Prime Minister Kamla Persad-Bissessar spoke yesterday about the difficulties of healthcare in the southland.
She was speaking at the commissioning of the San Fernando Teaching Hospital at Chancery Lane in San Fernando.
The multi-million-dollar complex, which began under the former People's National Movement (PNM) administration, was initially planned as an administrative building to house Government ministries.
But Persad-Bissessar said, "A person cannot enjoy any of that if that person is ill or dead."
She said, "In the same way we had the differences of opinion about the opening up of the highway, I don't think anybody understands how long it takes a person to get from Point Fortin to San Fernando to reach this hospital. How long it takes them to get to Port of Spain, how long it takes a person from Fyzabad or Siparia or Debe to get into San Fernando, and thereafter into Port of Spain. And even perhaps if they do know, some of them do not care. My Government is committed to opening all the spaces and places."
Persad-Bissessar said the commissioning of other heath facilities, including the Point Fortin and Arima hospitals, will take place soon.
She added she would not apologise for her Government's plans to develop the country's economy, education and health sectors, along with initiatives to reduce crime.
"I make no apologies," she said.
Emphasis will also be placed on the development of Tobago in 2013.
She also said despite objections, construction of the highway to Point Fortin and the University of the West Indies south campus in Debe will continue.
"You have heard me speaking of the very major billion-dollar energy projects that will be coming in Trinidad and Tobago in the new year. We want to grow sustainable jobs. We want to grow the economy in order to improve the quality of life of all our citizens. Our energy sector is yet to take off which will allow us to get the revenue in various ways and create jobs that will give us ways to deal with other kinds of projects such as these (the San Fernando Teaching Hospital)," she said.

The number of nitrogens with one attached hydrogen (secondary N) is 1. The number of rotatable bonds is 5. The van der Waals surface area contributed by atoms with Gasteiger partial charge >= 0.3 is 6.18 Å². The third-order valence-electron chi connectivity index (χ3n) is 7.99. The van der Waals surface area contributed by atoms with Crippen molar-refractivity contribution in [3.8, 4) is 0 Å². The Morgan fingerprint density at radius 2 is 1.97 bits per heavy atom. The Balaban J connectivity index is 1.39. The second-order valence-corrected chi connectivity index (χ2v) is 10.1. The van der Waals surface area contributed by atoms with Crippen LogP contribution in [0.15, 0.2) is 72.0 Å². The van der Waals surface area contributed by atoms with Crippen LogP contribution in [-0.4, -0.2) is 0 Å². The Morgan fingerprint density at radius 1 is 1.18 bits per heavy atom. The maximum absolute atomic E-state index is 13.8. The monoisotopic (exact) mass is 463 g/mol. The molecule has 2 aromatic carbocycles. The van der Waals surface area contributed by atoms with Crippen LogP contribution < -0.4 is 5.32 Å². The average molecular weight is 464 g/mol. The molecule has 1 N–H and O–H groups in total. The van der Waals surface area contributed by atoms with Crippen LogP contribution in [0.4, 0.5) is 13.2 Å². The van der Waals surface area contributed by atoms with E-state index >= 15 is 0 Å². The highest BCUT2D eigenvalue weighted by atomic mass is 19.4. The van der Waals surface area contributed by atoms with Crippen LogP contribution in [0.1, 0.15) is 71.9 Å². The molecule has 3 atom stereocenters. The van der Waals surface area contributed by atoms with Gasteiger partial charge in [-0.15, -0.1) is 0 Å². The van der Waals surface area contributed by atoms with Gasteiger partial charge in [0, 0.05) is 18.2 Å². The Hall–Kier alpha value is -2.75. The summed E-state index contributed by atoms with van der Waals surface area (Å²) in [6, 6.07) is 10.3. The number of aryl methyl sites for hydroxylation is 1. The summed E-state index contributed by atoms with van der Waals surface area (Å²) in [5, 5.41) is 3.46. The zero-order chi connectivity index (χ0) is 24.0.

Persad-Bissessar said crime fighting will remain a major concern and closed-circuit television (CCTV) cameras will be installed in the new year throughout the country.
Focus will also be placed on early childhood education, as the first seven years of a child's life were crucial in shaping that child into the adult he or she would become, she said.
Speaking about Tobago development, Persad-Bissessar said, "They (Tobagonians) have been so disadvantaged over the years and, just like us in the South how we feel that we have been neglected for so long, people in Tobago they feel the same way. They are like the step-child, the orphan child of Trinidad. They must no longer be so, they must be side by side with us, and that is why I could empathise with them that they have seen the rural neglect."
She said the Tobago Constitution Amendment bill and the Tobago House of Assembly Amendment bill are ready to be debated in Parliament next year.
She added, "I take the opportunity to wish you a better, more prosperous new year as you go into Old Year's Night, as we call it. Be careful. Stay alive. Be safe. Take care of yourselves. There is a loved one waiting for you at home or elsewhere. Get home safe and may God continue to bless each and every one of you and may God continue to bless our great nation."